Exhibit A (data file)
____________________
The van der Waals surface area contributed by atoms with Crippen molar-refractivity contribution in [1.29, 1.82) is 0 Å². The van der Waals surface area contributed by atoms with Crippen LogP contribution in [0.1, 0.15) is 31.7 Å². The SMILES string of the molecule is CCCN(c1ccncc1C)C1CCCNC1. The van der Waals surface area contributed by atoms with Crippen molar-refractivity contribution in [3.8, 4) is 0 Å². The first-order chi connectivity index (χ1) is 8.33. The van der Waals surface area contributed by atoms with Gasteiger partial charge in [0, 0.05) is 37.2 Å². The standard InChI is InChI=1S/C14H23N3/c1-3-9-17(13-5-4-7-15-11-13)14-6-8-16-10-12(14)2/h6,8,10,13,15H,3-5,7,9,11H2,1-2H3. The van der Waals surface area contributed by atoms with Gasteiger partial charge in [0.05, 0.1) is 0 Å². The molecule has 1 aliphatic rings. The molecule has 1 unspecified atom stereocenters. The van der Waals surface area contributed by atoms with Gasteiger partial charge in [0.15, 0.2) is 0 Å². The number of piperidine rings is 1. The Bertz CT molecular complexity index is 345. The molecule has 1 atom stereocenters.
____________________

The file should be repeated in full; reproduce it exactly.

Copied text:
The van der Waals surface area contributed by atoms with Crippen molar-refractivity contribution in [1.29, 1.82) is 0 Å². The van der Waals surface area contributed by atoms with Crippen LogP contribution in [0.1, 0.15) is 31.7 Å². The SMILES string of the molecule is CCCN(c1ccncc1C)C1CCCNC1. The van der Waals surface area contributed by atoms with Crippen molar-refractivity contribution in [3.8, 4) is 0 Å². The first-order chi connectivity index (χ1) is 8.33. The van der Waals surface area contributed by atoms with Gasteiger partial charge in [0, 0.05) is 37.2 Å². The standard InChI is InChI=1S/C14H23N3/c1-3-9-17(13-5-4-7-15-11-13)14-6-8-16-10-12(14)2/h6,8,10,13,15H,3-5,7,9,11H2,1-2H3. The van der Waals surface area contributed by atoms with Gasteiger partial charge in [0.05, 0.1) is 0 Å². The molecule has 1 aliphatic rings. The molecule has 1 unspecified atom stereocenters. The van der Waals surface area contributed by atoms with Gasteiger partial charge in [0.15, 0.2) is 0 Å². The number of piperidine rings is 1. The Bertz CT molecular complexity index is 345. The molecule has 1 atom stereocenters.